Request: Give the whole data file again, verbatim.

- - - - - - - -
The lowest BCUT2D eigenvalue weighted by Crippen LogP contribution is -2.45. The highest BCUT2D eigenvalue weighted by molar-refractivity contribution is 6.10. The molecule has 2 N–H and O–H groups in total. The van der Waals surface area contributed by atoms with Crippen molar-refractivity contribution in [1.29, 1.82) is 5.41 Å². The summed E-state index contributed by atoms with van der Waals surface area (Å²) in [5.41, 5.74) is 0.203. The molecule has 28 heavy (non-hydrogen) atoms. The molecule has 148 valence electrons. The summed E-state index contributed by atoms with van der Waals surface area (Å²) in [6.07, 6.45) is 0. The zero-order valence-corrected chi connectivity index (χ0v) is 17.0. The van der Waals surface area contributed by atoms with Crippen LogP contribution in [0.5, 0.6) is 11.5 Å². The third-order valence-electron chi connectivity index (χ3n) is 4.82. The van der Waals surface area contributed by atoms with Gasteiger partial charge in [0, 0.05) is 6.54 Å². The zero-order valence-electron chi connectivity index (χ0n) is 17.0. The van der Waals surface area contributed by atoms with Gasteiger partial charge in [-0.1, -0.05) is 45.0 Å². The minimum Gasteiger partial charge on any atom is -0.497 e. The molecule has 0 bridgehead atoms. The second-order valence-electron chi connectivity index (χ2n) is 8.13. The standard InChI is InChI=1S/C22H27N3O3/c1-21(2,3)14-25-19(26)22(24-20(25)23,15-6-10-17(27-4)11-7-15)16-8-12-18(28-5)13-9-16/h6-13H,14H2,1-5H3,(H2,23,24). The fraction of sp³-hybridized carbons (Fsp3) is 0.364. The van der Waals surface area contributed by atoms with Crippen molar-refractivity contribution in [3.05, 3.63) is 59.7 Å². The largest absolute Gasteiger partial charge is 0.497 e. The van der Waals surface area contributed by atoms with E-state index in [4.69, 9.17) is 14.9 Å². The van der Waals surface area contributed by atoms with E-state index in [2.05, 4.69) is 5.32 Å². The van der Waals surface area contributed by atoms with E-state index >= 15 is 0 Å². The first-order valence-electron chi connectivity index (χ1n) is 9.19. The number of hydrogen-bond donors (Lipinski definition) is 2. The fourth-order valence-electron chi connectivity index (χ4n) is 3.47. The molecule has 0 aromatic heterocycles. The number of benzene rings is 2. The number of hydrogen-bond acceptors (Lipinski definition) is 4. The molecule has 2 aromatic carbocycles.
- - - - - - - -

The lowest BCUT2D eigenvalue weighted by Crippen LogP contribution is -2.45. The highest BCUT2D eigenvalue weighted by molar-refractivity contribution is 6.10. The molecule has 2 N–H and O–H groups in total. The van der Waals surface area contributed by atoms with Crippen molar-refractivity contribution in [1.29, 1.82) is 5.41 Å². The summed E-state index contributed by atoms with van der Waals surface area (Å²) in [5.41, 5.74) is 0.203. The molecule has 28 heavy (non-hydrogen) atoms. The molecule has 148 valence electrons. The summed E-state index contributed by atoms with van der Waals surface area (Å²) in [6.07, 6.45) is 0. The zero-order valence-corrected chi connectivity index (χ0v) is 17.0. The van der Waals surface area contributed by atoms with Crippen LogP contribution in [0.5, 0.6) is 11.5 Å². The third-order valence-electron chi connectivity index (χ3n) is 4.82. The van der Waals surface area contributed by atoms with Gasteiger partial charge in [0, 0.05) is 6.54 Å². The zero-order valence-electron chi connectivity index (χ0n) is 17.0. The van der Waals surface area contributed by atoms with Gasteiger partial charge in [-0.1, -0.05) is 45.0 Å². The minimum Gasteiger partial charge on any atom is -0.497 e. The molecule has 0 bridgehead atoms. The second-order valence-electron chi connectivity index (χ2n) is 8.13. The standard InChI is InChI=1S/C22H27N3O3/c1-21(2,3)14-25-19(26)22(24-20(25)23,15-6-10-17(27-4)11-7-15)16-8-12-18(28-5)13-9-16/h6-13H,14H2,1-5H3,(H2,23,24). The fraction of sp³-hybridized carbons (Fsp3) is 0.364. The van der Waals surface area contributed by atoms with Crippen molar-refractivity contribution in [3.05, 3.63) is 59.7 Å². The largest absolute Gasteiger partial charge is 0.497 e. The van der Waals surface area contributed by atoms with E-state index in [4.69, 9.17) is 14.9 Å². The van der Waals surface area contributed by atoms with E-state index in [2.05, 4.69) is 5.32 Å². The van der Waals surface area contributed by atoms with E-state index >= 15 is 0 Å². The first-order valence-electron chi connectivity index (χ1n) is 9.19. The number of hydrogen-bond donors (Lipinski definition) is 2. The fourth-order valence-electron chi connectivity index (χ4n) is 3.47. The molecule has 0 aromatic heterocycles. The number of benzene rings is 2. The number of hydrogen-bond acceptors (Lipinski definition) is 4. The molecule has 2 aromatic carbocycles.